“What about the victim?”

The Question:

Having been sexually/emotionally exploited by a helping professional, what has been the ‘cost’ of this abuse? What has it taken from you?

The Answers:

Words are insufficient to explain the cost of this exploitation on my life-and to my family, friends, subsequent therapy, etc. I try to write this over and over and I cannot find the words that convey my sorrow, grief, betrayal, anger, etc.

  • I lost my identity. My sense of who I am was shattered.
  • I lost all hope of recovering from childhood sexual abuse.
  • I lost any hope that safety exists anywhere on this earth.
  • I lost my connections to important people in my life- due to the extreme isolation.
  • I lost the few good feelings I had about my body.
  • I lost 99.9% of everything meaningful in life: trust, faith, value systems, 2 babies’ lives, motherhood, family, friends, career, and a nearly successful attempt on my own life
  • The abuse was a re-enactment of childhood abuse and It re-traumatized me to the core.
  • He took my dignity and self-respect.
  • He also took my ability to be physically close to and sexually intimate with my husband and my ability to go to Church without feeling sick to my stomach.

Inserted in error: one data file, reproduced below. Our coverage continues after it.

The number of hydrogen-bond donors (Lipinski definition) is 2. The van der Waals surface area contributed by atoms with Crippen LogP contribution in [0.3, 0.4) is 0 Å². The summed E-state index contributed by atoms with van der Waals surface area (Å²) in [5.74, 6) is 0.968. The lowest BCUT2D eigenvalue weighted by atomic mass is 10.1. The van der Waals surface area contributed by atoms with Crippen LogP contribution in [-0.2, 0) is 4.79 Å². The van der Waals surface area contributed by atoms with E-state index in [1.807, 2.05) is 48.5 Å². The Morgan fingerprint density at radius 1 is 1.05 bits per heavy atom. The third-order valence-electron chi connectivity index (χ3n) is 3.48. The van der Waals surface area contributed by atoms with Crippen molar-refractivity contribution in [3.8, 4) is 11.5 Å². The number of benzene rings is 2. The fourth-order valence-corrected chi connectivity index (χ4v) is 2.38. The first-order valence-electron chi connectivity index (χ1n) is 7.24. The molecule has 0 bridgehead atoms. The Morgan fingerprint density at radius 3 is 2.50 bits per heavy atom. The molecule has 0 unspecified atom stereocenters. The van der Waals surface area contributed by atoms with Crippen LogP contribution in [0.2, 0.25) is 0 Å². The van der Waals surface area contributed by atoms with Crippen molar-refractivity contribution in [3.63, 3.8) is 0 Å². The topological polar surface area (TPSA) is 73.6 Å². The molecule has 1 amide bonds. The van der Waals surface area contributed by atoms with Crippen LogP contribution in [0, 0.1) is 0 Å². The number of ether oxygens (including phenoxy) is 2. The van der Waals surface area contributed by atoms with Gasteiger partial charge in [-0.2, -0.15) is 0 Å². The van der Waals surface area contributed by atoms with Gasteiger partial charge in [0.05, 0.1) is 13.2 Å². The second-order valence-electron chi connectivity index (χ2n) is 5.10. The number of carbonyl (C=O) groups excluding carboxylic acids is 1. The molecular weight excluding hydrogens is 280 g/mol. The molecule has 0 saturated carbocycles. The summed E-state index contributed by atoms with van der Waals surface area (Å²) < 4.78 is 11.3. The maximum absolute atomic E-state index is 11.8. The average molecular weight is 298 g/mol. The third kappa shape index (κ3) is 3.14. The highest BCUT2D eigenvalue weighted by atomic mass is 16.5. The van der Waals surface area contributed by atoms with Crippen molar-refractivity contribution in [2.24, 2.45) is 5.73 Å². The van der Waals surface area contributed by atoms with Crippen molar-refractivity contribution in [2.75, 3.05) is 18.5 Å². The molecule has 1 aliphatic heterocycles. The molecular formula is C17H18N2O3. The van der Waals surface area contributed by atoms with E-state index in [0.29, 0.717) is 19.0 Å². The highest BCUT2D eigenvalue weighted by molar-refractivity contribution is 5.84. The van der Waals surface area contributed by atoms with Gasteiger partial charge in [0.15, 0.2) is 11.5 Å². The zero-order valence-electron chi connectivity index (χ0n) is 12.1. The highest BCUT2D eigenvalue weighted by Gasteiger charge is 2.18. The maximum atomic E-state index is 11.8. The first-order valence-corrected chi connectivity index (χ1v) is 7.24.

• I can honestly say that although sex was a regular part of my experience, 90% of the damage came from the long term emotional and verbal abuse.
  • He has taken from me my trust in male doctors.
  • He took my innocence, my love, and almost my soul.
  • He has taken my peaceful nights of sleep – I still wake up with nightmares, and in tears.
  • He did not take my integrity, my fire, or my spirit — but if he would have been able to keep exploiting me, I’m sure he would have sucked every ounce of self-respect out of my being. And called it love.
  • Flashbacks awake… Nightmares asleep…He took away my definition of who I am.
  • He ROBBED me of my courage, my trust in others, confidence in my own judgment and past healing by re-enacting the prior abuse.
  • Sex was the weapon or means used to abuse us emotionally and spiritually.
  • This abuse has cost me my friends and my family who just don’t understand.